Assign which ever datasets you want to train and test. This is because as part of feature engineering, you will often build new and different feature datasets and would like to test each one out to evaluate whether it improves model performance.

As the imputer is being fitted on the training data and used to transform both the training and test datasets, the training data needs to have the same number of features as the test dataset. This means that the TARGET column must be removed from the training dataset.

For the SVM, we use a sample of 5000 from the original dataset as fitting the SVM on all available data (i.e., 48744 entries) would be too computationally intensive.

In [3]:
train = df_app_train_align.copy()
test = df_app_test_align.copy()
In [4]:
Num rows                                          307511
Num cols                                             237
Dtype               uint8(129), float64(66), int64(42), 
Memory (MB)                                          307
True (%)                                               8
Is Balanced                                           No
Categorical cols                                        
dtype: object
In [5]:
#train = train.sample(5000, random_state=50)

We see that our samples of 5000 is a fairly good representation of the original dataset given that the number of True (%) is at 7% compared to 8% in the original dataset

In [6]:
Num rows                                          307511
Num cols                                             237
Dtype               uint8(129), float64(66), int64(42), 
Memory (MB)                                          307
True (%)                                               8
Is Balanced                                           No
Categorical cols                                        
dtype: object
In [7]:
train_labels = train.pop('TARGET')

Feature set preprocessing

In [8]:
from sklearn.impute import SimpleImputer
imputer = SimpleImputer(missing_values=np.nan,strategy='median')

from sklearn.preprocessing import MinMaxScaler
scaler = MinMaxScaler(feature_range= (0,1))

We fit the imputer and scaler on the training data, and perform the imputer and scaling transformations on both the training and test datasets.

In [9]:
train = imputer.transform(train)
test = imputer.transform(test)

train = scaler.transform(train)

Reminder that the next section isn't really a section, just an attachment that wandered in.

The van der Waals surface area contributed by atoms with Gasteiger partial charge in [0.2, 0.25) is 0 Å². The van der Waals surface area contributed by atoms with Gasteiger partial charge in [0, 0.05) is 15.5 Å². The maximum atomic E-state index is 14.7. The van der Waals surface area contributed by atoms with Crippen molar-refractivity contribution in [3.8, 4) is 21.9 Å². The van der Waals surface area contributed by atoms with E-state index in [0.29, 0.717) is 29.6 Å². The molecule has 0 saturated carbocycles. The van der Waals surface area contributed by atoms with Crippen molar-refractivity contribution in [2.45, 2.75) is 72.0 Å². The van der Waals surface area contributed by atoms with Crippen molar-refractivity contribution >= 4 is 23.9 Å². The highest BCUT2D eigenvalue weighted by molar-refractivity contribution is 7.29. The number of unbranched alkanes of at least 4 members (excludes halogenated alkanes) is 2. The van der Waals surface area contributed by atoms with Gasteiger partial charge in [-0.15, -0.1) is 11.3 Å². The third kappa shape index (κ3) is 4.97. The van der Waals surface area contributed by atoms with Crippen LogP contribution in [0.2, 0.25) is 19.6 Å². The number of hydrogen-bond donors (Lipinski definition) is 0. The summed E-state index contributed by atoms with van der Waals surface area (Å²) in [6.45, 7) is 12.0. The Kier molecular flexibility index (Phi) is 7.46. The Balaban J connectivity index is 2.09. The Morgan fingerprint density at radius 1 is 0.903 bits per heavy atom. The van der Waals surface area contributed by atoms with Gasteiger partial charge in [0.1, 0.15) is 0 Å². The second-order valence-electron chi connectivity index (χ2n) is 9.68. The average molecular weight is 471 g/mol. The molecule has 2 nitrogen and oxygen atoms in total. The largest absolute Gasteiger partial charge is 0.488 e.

test = scaler.transform(test)

Model implementation (SVM)

Basic model

We perform a basic exercise of further splitting our training dataset into test and train datasets. Our test datasets are 20% the size of our training datasets

In [10]:
from sklearn.model_selection import train_test_split
X_train, X_test, y_train, y_test = train_test_split(train, train_labels, test_size=0.2, random_state=50)
In [ ]:
from sklearn import svm
from sklearn import metrics
svm1 = svm.SVC(verbose=True)

Once we have used out trained model to predict the target label from X_test, we calculate the Accuracy and ROC AUC Score metrics. For a full range of model performance metrics see Scikit-learn: Model Evaluation

In [ ]:
y_pred = svm1.predict(X_test)
print('Accuracy Score: {}'.format(metrics.accuracy_score(y_test,y_pred)))
print('ROC AUC Score: {}'.format(metrics.roc_auc_score(y_test,y_pred)))

We can see that our basic SVM model performs similarly to random guesses as the AUC-ROC value produced is 0.5 which means out model is performing poorly. We will first try improving our model using cross-validation and then hyper parameter tuning our model

Cross validation

We use a 10-fold cross validation to evaluate how well our model performs.

In [ ]:
from sklearn.model_selection import cross_val_score
n_folds = 10
scores = cross_val_score(svm1, X_train, y_train, cv=n_folds, scoring='roc_auc', n_jobs=-1) #cv is cross validation
In [ ]:
fold_names = list(range(n_folds))

avg_score = scores.mean()
scores = list(scores)
cv_score = pd.DataFrame({'Fold Index': fold_names, 'ROC AUC (Norm)':scores, })


We find that on our cross validation exercise, the ROC AUC score is higher at 0.61. Cross validation has an in-sample effect, thus that may be why our model is performing better than we use a completely out of sample dataset such as X_test to obtain y_test.

Cross validation (Stratified K-fold)

Stratified K-fold differs from regular K-fold cross validation such that stratification leads to the rearrangement of the dataset to ensure that each fold is a good representative of the whole dataset For example, if we have two classes (i.e., binary classification) in our dataset where Target=1 is 30% and Target=0 is 70%, stratification will ensure that in each fold, each Target=1 and Target=0 will be accurately represented in the 30-70 context. Thus, stratification is a better scheme especially when the datasets are imbalanced (i.e., proportion of different classes are very different, 99-1) and leads to improved outcomes terms of bias and variance when compared to regular cross-validation.

In [ ]:
from sklearn.model_selection import StratifiedKFold
strat_scores = cross_val_score(svm1,X_train,y_train,cv=StratifiedKFold(10,random_state=50,shuffle=True),scoring='roc_auc',n_jobs=-1)
In [ ]: